Last night felt like what summer nights in Santa Fe are meant to be. Bob Chavez drove our pedicab round the Plaza. The poetry Valerie Martines & Gabriela Ortiz were in turn elegant and embarrassed. The major was there, lots of friends, two great bands, the guy who bought my mom's car. It was a full house.
My grand-daughter, Kaylee, held my POet Laureate sign on stage. I forgot to introduce here. She got a little tired and turned the sign upside down, but that was cool. Afterwards at San Francisco Bar and Grill she said, eerily channeling the Hungarian aunties or my mother, "I'm so proud of you." Then she looked deeply into my eyes and said, "Don't lose a bit of it." All three of my grandkids were there, and that means the most to me.
Michael, my consort, is back from two weeks in Wisconsin. It was a good welcome home party on the plaza. The giant pencil got him lots of comment as he walked around downtown Santa Fe. Everybody evidently loves a giant pencil. What next? Kathleen has already made a giant sumie paint brush. Giant paperclips. Giant calculators. Giant pop-up note dispenser.
Here is my induction speech:: Thanks to Valerie, who did an outstanding job, 52 events of great quality, as our Poet Laureate. Thanks also to David Lescht and the Bandstand, for making the Plaza a place of community again. Speical thanks to Santa Fe Arts Commission, especially Sabrina Pratt, for sponsoring the Poet Laureate Program a rarity among cities.
Thanks to New Mexico Literary Arts, our board that keeps the grass green in grass roots arts organizations.
Thanks to my friend Bob Chavez, pedicab driver by day, nightsky and lightening photographer by night. He changed his schedule for us. And the Poetry Paparazzi, I never thought I’d get to say that.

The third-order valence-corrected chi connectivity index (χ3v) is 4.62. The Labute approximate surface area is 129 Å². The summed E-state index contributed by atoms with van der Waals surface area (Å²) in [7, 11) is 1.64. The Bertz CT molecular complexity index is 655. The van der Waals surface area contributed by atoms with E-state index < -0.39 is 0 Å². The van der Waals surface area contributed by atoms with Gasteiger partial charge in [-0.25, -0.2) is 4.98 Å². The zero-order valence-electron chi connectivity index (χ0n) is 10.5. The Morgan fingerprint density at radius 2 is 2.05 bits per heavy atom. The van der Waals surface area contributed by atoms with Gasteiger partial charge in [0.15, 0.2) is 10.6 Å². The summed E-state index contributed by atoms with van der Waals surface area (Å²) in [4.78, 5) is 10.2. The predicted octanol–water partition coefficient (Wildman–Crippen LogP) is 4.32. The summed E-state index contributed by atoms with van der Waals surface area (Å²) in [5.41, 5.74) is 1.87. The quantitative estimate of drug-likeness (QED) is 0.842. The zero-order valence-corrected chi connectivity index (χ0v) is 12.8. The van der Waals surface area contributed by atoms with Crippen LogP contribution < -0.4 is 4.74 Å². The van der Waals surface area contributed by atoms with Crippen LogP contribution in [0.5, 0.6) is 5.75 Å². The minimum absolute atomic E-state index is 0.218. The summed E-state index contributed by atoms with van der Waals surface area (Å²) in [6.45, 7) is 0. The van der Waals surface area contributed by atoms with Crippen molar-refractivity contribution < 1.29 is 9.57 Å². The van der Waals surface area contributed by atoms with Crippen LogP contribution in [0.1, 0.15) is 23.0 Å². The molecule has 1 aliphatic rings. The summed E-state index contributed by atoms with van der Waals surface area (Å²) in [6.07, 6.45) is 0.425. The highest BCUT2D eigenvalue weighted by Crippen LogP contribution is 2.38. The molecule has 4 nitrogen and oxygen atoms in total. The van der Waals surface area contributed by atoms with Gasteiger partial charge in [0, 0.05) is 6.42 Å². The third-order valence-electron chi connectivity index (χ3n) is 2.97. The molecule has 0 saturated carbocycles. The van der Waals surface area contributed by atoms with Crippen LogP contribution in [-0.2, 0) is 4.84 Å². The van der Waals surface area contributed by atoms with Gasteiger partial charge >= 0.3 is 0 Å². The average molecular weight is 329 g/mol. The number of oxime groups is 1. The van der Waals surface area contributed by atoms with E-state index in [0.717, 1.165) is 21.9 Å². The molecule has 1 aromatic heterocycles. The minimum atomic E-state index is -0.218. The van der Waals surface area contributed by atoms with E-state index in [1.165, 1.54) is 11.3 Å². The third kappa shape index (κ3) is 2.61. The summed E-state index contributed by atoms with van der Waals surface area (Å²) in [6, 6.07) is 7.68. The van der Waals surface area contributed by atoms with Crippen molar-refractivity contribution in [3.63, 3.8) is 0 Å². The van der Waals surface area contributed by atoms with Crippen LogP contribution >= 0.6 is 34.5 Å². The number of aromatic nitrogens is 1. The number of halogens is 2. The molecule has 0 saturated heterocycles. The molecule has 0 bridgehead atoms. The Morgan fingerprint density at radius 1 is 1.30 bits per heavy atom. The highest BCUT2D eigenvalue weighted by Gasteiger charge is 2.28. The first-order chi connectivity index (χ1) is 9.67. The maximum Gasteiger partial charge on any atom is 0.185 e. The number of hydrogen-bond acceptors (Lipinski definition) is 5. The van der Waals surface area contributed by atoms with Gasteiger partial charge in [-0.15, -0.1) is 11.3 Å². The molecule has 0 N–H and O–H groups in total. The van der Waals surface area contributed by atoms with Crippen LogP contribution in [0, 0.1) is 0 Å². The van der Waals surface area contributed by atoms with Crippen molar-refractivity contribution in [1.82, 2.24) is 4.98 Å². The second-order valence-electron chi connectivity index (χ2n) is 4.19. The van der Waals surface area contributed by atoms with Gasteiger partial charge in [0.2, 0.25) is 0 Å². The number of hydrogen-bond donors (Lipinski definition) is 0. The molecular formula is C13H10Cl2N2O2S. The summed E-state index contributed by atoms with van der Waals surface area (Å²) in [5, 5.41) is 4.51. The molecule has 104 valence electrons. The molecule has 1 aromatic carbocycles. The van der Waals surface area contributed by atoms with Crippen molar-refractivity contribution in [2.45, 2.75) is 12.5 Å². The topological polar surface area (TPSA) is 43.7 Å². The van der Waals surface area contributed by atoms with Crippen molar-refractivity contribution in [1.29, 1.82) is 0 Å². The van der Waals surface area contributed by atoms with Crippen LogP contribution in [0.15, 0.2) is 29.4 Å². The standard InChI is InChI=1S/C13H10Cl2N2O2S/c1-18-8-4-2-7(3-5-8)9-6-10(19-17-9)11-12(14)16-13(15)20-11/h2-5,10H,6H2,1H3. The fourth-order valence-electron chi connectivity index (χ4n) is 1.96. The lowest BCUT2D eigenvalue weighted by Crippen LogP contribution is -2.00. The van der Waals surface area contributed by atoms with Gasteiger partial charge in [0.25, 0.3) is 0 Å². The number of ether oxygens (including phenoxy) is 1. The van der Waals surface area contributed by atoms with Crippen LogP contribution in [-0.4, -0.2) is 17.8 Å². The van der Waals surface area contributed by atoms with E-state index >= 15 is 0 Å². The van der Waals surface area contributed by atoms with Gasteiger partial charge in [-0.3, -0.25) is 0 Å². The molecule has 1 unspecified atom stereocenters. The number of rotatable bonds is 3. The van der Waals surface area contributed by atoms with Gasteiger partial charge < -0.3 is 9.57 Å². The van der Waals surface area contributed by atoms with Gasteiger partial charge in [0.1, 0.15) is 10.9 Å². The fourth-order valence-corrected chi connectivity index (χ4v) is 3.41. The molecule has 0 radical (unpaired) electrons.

Poet, Anne Sexton, said we are writing a communal poem. I wanted to thank not just the two preceding Poet Laureates, Arthur Sze and Valerie Martinez, but the many fine Santa Fe Poets who are friends and colleagues. They are writing in coffee shops and colleges, they are publishing everywhere and starting literary magazine, they are both well known or below the radar. They are reading in apple orchards and homes in Chupedero, as well as independent bookstores. We have a great audience for poetry, the Lannan Foundation readings at the Lensic often fills the house at 850. We have book stores which stock poetry and teachers who put stock in poetry, who welcome poets into their classrooms in programs such as Poets-in-the-Schools, and Artworks. Thanks to Culturenet, Alex Traube and again Arts Commission who has sheltered Artworks until recently when Partners in Education took it on.
Tonight ushers in a new era in poetry, where children fall in love with poems, adults support each other’s work unceasingly, and the youth are coolest of all because that is teenagers’ job. A time when SLAM, coffeeshop, Lannan, grassroots, spoken word, page poets, and IAIA readings serve the hearts, minds, and souls for a literate and literary Santa Fe. Or maybe it’s not so much a new era as bringing to awareness that Santa Fe is an epicenter of poetry. We are a UNESCO city of arts excellence, with the highest percentage of writers in the work force of any city. Let’s keep writing that communal poem. We are a city of poems/city of poets. Metaphors be with you!
Here is a poet of the FUTURE, 8th grader Gabriela Ortiz of Santa Fe Girls’ School with her Ars Poetica, poem on the art of poetry.
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